Indian Commodity Market To Grow By 30% & Reach Rs.74,156,13 Cr. By 2010
Indian commodity market which expanded by 50 times in a span of 5 years from Rs.66530 crore in 2002 to Rs.3,3753,36 crore in 2007, is now expected to grow at a steady speed of about 30% by 2010 and touch a volume of Rs.74,156,13 crore since people’s participation in such trade would continue, according to findings of the ASSOCHAM.
In 2003, the size of commodities trade stood at Rs.129364 crore which thereby went to Rs.571759 crore in 2004, recording an increase of 341%. In 2005, the growth in commodities trade was by 276% as it went up at Rs.2,155,122 crore. However, in 2006, though the commodities trade increased to Rs.2,739,340 crore, it could register year on year growth of 27% over the last year. For 2007, the trade in commodity reached at Rs.33,753,36 crore and registered a growth of 23%, say the ASSOCHAM findings.
Growth in commodities derivatives trading which was at massive level in the last five years would now grow by about 30% to reach projected level of Rs.7415613 crore in next 2 years.
The turnover as proportion to GDP of commodity trade increased from 4.7% in 2004 to 20% in 2007 and is expected to go up many folds since commodity markets would remain friendly to its subscribers.
The daily average volume of trade in commodities exchanges by December 2007 was over Rs.12,000 crore, said Mr. Jindal. Gold, silver and crude recorded the highest turnover in MCX while in NCDEX, soya oil, guar seed and soyabean and in NMCE pepper, rubber and raw jute were the most actively traded commodities on an average. This trend is likely to continue.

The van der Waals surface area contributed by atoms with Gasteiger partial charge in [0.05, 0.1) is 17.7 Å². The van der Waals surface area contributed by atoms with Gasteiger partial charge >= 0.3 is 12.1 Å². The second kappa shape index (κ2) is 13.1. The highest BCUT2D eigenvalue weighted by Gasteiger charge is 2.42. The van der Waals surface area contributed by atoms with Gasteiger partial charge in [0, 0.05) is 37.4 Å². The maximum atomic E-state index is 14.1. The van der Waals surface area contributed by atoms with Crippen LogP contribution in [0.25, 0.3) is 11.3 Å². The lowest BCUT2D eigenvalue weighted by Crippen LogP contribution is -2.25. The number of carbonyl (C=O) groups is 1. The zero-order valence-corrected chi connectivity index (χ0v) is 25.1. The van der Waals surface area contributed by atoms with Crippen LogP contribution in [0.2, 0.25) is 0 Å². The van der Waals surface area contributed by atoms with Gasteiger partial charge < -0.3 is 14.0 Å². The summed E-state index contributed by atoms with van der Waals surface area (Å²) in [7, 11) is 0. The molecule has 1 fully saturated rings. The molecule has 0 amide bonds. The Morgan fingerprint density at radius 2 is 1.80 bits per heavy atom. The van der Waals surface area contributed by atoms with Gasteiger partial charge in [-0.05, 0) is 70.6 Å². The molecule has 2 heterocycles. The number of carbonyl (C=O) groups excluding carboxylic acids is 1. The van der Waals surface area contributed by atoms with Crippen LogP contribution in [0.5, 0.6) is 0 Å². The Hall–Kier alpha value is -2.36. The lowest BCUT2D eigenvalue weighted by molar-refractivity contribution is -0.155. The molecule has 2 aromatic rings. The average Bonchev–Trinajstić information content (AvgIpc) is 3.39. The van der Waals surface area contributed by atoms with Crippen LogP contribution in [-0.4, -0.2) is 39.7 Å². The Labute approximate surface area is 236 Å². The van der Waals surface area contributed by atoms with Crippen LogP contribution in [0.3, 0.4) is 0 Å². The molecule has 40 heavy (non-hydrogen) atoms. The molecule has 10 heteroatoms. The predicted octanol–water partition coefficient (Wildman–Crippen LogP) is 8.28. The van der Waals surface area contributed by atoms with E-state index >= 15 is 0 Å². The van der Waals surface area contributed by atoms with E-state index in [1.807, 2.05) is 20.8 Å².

The study points out that futures trading in commodities results in transparent and fair price discovery on account of large-scale participation of entities associated with different value chains. This reflects upon the views and expectations of a wide section of investors related to that commodity. It provides an effective platform for price-risk management for all segments of players ranging from producers, traders, processors, exporters/importers and the end-users of a commodity.
The delivery and settlement procedure differs for each commodity in terms of quality implications, place of delivery, options, penalties and margins, and are defined comprehensively by the exchanges. Members of an exchange can perform and clear transactions in only those contracts which are exchange specified and approved by the Forward Market Commission (FMC).
On constraints, major challenges and policy options of commodities futures, the study points out that Commodity futures markets are the strength of an agricultural surplus country like India. Commodity exchanges play a pivotal role in ensuring stronger growth, transparency and efficiency of the commodity futures markets. This role is defined by their functions, infrastructure capabilities, trading procedures, settlement and risk management practices. However, Indian commodity exchanges are still at a nascent stage of development as there are numerous bottlenecks hampering their growth.
The institutional and policy-level issues associated with commodity exchanges have to be addressed by the government in coordination with the FMC in order to take necessary measures to pave the way for a significant expansion and further development of the commodity futures markets. Some of the major problems associated with commodity markets in India include infrastructure, trading system, broking community, controlled market, integration of regional and national exchanges as also integration of spot and futures markets.
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